You’re probably not old enough to remember, but The Atlantic in 1990s had a fetish for challenging “conventional wisdom” with fringe theories. That was the same decade as their major article claiming that Shakespeare was written by Edward de Vere, Earl of Oxford. This is utter bullshit yet still beloved by conspiracy theorists and others who don’t understand what evidence is.

As far as I can tell, the Confucius was a Jesuit invention bullshit was a similar article based on the notions of a couple of scholars who have been ignored by the rest of the scholarly community.

The academic community is huge and has historically been tolerant of iconoclasts. Sometimes conventional wisdom is indeed overthrown: the notion that slaves were treated well was a Southern lie that lasted for a hundred years until the Revisionists challenged it after WWII. But note the plural. A whole generation of young scholars provided evidence for the contrary, not just one or two people. Today there are one or two people who profess that climate change isn’t man-made or won’t be as bad as what the rest of the experts say. They get publicity but scientific bullshit is still bullshit.

If you’re alone in your beliefs against the opinions of all the experts in the world, the odds are overwhelming that you are wrong, even if you have a Ph.D. after your name. If you have no expertise at all and still are alone in your beliefs then the odds are overwhelming that you are a, well, fill in the blank as you see fit.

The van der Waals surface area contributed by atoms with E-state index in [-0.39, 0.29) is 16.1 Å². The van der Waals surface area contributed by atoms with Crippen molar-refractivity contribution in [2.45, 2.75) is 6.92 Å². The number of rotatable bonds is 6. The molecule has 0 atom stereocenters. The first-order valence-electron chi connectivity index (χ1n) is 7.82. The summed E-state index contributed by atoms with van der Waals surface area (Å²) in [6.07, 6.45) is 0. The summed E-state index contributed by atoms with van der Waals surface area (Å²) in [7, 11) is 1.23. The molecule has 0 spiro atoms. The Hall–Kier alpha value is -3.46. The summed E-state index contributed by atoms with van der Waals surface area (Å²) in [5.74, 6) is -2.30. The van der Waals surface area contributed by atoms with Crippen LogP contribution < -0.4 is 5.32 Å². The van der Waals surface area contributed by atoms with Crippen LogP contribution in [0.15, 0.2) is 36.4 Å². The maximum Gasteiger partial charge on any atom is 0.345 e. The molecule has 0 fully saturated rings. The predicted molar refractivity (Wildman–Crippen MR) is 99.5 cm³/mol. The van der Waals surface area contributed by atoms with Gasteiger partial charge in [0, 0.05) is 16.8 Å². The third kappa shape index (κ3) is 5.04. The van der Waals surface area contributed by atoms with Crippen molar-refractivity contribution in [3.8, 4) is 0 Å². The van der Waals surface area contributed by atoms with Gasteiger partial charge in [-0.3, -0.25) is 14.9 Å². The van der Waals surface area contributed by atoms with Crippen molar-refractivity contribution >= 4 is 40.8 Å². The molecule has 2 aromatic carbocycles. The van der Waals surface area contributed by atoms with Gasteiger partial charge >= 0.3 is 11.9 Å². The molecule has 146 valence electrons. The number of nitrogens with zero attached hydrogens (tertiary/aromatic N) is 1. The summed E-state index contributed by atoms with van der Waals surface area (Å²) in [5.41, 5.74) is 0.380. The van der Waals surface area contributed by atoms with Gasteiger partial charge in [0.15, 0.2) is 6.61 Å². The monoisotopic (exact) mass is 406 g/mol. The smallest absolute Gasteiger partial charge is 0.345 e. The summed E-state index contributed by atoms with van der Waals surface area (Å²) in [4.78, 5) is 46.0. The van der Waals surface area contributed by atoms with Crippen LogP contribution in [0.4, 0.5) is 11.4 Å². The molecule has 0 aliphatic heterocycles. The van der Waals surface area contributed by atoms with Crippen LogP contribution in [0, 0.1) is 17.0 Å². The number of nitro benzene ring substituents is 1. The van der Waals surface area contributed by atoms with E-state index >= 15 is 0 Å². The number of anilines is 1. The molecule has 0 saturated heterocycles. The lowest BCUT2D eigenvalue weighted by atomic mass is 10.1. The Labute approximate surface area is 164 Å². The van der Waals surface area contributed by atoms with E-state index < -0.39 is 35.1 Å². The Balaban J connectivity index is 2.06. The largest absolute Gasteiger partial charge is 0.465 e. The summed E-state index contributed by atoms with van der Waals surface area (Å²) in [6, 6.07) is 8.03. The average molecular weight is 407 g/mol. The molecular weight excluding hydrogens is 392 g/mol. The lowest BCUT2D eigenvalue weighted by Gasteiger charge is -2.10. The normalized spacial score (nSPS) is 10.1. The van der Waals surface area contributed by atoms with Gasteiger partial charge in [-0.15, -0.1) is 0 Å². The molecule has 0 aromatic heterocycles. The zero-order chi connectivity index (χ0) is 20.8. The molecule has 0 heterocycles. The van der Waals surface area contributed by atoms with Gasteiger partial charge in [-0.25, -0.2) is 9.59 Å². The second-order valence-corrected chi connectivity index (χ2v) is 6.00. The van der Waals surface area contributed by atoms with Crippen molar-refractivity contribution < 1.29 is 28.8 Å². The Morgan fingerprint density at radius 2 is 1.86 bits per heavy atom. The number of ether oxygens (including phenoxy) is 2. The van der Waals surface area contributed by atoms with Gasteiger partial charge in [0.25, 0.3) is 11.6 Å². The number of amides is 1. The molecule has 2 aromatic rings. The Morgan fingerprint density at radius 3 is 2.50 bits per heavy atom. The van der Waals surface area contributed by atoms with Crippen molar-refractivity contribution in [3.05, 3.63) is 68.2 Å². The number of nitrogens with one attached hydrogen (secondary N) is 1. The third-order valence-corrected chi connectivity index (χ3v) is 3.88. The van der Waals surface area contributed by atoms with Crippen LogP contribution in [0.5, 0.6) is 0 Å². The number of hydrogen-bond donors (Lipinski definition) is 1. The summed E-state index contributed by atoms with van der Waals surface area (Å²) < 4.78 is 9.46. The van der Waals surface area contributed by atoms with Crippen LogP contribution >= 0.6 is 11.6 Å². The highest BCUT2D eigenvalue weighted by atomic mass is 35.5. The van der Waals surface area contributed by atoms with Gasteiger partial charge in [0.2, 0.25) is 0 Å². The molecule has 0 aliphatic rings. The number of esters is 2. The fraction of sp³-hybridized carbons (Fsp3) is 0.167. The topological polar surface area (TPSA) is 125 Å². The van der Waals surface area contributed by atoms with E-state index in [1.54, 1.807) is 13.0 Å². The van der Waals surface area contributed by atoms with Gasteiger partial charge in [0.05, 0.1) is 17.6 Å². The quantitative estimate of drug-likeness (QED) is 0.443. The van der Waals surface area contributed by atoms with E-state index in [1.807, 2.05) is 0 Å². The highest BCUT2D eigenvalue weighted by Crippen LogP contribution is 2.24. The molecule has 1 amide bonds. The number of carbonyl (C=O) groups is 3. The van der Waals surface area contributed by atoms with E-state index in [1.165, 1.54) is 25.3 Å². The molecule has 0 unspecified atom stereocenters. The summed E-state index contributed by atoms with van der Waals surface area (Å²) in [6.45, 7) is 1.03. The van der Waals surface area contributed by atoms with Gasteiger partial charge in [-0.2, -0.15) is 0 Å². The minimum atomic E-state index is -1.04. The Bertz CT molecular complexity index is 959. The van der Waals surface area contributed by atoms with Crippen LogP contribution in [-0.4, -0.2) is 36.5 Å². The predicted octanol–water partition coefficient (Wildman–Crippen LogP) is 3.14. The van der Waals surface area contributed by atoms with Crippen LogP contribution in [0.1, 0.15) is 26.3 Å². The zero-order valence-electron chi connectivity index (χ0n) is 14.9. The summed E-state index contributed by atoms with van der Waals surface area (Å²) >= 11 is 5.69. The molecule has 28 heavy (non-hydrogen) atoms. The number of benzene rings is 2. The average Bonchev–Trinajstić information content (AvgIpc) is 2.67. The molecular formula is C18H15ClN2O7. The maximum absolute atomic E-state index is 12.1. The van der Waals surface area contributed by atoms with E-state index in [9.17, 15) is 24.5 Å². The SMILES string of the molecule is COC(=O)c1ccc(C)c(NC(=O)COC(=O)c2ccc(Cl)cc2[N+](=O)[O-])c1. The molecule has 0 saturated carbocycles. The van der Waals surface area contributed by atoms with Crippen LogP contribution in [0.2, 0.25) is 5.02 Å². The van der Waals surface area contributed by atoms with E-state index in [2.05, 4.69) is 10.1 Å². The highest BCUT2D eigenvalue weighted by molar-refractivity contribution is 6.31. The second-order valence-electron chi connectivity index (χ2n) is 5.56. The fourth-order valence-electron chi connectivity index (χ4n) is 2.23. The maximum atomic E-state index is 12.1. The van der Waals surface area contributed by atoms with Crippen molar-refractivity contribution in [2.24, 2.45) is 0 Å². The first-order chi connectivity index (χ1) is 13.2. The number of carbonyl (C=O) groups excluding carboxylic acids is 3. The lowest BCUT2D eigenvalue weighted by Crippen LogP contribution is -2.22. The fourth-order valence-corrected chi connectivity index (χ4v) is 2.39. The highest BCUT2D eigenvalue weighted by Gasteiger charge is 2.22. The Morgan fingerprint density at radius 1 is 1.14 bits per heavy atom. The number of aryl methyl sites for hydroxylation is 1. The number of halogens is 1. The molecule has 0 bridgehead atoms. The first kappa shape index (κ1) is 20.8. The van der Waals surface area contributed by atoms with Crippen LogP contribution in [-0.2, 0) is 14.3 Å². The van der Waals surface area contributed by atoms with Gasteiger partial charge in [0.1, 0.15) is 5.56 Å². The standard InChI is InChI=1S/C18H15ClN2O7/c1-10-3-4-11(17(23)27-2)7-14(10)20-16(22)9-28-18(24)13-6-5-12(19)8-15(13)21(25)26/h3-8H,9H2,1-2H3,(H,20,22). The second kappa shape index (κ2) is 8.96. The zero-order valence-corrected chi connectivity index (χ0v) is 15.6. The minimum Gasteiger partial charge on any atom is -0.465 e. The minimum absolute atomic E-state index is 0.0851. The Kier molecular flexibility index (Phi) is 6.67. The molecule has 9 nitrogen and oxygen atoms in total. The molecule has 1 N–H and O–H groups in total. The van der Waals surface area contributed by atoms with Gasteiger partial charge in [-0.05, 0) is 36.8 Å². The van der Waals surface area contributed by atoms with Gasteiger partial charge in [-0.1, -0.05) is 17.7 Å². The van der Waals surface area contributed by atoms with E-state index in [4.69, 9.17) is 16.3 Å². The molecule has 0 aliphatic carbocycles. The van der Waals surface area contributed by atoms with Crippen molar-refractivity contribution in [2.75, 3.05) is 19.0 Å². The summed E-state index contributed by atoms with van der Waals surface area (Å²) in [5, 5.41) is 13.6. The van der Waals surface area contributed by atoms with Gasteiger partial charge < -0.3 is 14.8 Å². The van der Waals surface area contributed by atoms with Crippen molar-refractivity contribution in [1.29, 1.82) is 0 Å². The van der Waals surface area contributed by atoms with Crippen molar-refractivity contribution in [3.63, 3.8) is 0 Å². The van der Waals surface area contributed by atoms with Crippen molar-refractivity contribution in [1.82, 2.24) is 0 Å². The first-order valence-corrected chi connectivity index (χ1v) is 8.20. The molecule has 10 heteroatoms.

Maybe he means the Shaolin Path.

Who came up with this? Even before seeing the replies, I could only wonder why anyone would think that a figure that features prominently in Chinese literature and culture for two millennia was invented by some visiting Jesuits. And Confucius as Christ is a huge stretch, to put it mildly. he never claimed to be a godlike figure, nor was he ever regarded as such.

Next point:

“to help give the Chinese a new philosophy around which to rally and thus help separate these Chinese from those Chinese who continued to worship pagan deities, spirits, and nature beings and who continued to follow old cultural and family traditions that go against Christianity and Modern European Ideologies.”

Pagan? China was Buddhist, and that does not count as pagan, or at least, not in my book. The rest of the description applies to japan as well, which I know better, and I can say with absolute certainty that the missionaries there never attempted to hijack some existing cultural or religious figure and use them as a way to transition to Christianity. It was all straight up straight to Christianity conversion.

The Internet makes more information available, but also disinformation, misinformation and conspiracy theories. The latter appear to have prolfilerated in recent years, often under the guise of “new revelations” or “new findings.”

I assume that this theory was put about by some Westerners and not by Chinese researchers.

Generally speaking, Catholic syncretism was more in the vein of identifying local deities or whatever and then associating aspects of their worship - images or forms of worship as local Catholic practices, in the hope that it sort of greases the skids into full-on Catholicism down the line.

They don’t fabricate the local deities though, from what I understand.